It was the beginning of the second week of the first tour of Israel I have ever led (October 18 – November 1, 2015). Our tour guide and teacher, Dr. David Miller, told me that he had a surprise for us that morning. Even though we had only recently met, I had full trust in him. Co-founder of Shoresh Study Tours, I knew that not only did he know the country, he already demonstrated a knack for knowing those special, out-of-the-way places where tourists don’t normally go. The first time he told me he had a surprise was when he took us on a short side trip to the Israeli border town of S’derot from where we could see Gaza City. That time he asked my opinion first; this time he wanted me to be surprised too. And since I had never led an Israel tour before, I let the veteran have his way.

I've never had a bus with my name on it before!

I’ve never had a bus with my name on it before!

We had just finished the northern portion of our trip, having stayed three nights enjoying the delightful accommodation at the Ma’agan Holiday Village on the southern shore of the Sea of Galilee/Lake Kinneret. Seeing Lebanon from one vantage point and Syria from another, like seeing Gaza a few days earlier, emphasized the fragility of Israel’s borders; an everyday reality for Israelis that we North Americans have difficulty grasping. But it wasn’t just the fragile nature of being in such a place that struck us; it was that throughout our time in Israel life felt normal. But what did we expect? A war zone? It may seem like that if our only window on Israel is the nightly news, when in fact throughout this most beautiful land, life goes on.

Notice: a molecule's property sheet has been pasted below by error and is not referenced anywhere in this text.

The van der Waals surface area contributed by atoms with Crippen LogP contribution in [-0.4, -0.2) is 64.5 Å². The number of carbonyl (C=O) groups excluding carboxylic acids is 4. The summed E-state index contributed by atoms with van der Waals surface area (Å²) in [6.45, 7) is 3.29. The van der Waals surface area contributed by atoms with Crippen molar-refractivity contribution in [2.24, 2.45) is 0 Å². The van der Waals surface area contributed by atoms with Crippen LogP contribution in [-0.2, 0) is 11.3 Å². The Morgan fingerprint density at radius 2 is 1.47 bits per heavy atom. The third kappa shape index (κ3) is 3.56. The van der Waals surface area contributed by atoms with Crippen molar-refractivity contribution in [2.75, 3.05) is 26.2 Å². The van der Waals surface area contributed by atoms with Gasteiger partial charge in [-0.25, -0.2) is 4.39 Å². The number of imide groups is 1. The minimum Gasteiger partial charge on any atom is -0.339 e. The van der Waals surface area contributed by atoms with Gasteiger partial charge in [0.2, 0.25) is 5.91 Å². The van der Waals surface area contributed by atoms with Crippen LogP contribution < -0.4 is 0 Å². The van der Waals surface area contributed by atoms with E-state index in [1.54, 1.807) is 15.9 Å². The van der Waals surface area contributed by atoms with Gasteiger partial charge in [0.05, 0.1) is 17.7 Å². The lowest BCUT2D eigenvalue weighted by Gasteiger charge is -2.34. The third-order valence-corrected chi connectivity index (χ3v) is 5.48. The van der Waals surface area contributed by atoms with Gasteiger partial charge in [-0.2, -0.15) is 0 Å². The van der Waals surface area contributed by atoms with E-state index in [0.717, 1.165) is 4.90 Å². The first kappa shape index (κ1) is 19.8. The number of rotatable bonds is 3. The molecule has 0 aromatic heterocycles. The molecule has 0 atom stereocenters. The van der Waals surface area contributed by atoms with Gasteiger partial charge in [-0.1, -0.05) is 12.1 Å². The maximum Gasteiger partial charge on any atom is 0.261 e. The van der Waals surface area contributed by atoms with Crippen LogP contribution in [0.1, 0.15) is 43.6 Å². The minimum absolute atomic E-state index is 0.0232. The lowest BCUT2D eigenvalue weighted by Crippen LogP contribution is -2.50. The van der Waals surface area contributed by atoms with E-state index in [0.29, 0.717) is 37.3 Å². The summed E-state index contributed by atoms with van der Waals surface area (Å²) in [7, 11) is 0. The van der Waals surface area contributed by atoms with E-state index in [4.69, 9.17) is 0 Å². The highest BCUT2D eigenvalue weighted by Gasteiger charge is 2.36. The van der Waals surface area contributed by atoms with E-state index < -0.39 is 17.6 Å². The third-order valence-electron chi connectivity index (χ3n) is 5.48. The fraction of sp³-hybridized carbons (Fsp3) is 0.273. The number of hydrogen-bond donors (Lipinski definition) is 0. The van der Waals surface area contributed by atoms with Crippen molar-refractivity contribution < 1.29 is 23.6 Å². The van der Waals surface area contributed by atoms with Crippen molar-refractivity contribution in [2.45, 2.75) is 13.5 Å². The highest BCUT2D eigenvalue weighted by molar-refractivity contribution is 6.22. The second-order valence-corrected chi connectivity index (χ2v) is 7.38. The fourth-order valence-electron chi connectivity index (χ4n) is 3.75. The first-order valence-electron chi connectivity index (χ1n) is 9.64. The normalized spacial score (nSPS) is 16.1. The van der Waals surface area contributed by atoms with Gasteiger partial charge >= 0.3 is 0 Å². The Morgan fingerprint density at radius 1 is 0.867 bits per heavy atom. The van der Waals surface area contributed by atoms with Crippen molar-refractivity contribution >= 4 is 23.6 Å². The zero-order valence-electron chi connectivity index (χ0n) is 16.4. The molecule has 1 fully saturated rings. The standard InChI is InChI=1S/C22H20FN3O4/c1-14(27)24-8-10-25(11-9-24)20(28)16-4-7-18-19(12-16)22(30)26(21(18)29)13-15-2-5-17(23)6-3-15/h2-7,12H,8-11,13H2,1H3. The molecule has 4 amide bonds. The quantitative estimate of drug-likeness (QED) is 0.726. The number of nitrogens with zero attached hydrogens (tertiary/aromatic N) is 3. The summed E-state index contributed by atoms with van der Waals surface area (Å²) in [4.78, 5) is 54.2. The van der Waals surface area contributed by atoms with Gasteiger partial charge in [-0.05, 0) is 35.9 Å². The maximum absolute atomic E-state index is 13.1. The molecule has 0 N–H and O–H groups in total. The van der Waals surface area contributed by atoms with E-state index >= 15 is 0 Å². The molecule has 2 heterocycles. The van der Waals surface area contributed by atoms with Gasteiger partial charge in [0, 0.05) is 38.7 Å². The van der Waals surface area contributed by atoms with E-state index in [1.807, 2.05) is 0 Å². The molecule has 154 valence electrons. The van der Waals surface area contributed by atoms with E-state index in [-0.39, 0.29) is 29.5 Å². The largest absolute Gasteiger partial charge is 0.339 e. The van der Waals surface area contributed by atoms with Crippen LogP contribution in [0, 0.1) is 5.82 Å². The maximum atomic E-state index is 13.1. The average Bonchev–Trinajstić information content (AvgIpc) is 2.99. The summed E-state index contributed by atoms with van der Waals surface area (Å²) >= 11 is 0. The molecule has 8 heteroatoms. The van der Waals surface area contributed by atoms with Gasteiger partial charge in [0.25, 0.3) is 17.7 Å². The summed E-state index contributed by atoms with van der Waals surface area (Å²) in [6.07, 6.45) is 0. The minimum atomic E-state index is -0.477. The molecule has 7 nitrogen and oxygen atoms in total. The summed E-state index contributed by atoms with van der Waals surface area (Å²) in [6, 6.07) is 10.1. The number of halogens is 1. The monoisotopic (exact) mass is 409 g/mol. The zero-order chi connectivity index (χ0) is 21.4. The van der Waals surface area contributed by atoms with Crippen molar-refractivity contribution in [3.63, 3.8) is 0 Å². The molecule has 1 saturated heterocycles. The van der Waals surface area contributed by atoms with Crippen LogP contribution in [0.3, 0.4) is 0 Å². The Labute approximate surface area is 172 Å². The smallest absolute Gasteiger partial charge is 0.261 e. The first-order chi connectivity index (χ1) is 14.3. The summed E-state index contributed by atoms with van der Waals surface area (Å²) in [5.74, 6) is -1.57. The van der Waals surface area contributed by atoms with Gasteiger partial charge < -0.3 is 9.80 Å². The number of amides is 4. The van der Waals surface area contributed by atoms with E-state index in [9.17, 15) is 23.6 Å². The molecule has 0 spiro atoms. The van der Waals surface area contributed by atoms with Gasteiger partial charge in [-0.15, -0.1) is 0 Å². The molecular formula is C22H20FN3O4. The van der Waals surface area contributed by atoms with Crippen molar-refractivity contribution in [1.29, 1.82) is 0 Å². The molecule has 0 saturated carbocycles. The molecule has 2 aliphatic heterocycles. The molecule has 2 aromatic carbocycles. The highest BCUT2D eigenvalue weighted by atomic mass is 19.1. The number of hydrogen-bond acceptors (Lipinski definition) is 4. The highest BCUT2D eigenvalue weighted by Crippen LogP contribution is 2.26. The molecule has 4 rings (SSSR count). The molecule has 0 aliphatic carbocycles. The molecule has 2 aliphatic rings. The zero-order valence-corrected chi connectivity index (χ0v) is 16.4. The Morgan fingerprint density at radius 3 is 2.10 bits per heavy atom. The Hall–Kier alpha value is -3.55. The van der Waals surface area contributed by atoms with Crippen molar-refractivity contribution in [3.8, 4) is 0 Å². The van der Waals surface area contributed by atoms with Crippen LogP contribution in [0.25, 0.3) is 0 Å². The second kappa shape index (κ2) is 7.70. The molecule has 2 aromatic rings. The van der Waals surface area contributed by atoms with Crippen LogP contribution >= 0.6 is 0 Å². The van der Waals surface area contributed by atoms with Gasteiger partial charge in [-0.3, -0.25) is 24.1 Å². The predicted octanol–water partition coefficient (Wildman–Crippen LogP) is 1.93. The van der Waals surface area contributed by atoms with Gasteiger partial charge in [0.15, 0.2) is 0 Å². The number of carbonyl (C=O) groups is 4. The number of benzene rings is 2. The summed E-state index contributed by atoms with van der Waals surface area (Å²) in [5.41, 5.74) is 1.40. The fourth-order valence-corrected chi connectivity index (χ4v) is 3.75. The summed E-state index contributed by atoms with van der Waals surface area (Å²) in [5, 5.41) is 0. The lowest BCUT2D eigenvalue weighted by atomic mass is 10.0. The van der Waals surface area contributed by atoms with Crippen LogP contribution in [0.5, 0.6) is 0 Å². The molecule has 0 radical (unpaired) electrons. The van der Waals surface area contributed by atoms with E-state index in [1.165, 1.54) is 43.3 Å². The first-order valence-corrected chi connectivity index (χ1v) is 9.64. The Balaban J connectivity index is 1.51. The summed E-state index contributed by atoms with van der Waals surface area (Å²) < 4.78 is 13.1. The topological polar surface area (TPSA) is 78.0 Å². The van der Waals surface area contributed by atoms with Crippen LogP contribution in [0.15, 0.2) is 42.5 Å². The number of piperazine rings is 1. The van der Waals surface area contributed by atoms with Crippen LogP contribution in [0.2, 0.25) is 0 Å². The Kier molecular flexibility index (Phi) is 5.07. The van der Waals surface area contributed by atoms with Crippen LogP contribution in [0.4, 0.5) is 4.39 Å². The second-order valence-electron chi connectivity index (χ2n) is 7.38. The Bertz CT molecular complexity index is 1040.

Overlooking Gaza

Near the south coast. Overlooking Gaza.

On the Golan Heights, trying to grasp Israel's location (Damascus is only 60 km [40 mi.] away)

On the Golan Heights, trying to grasp Israel’s location (Damascus is only 60 km [40 mi.] away)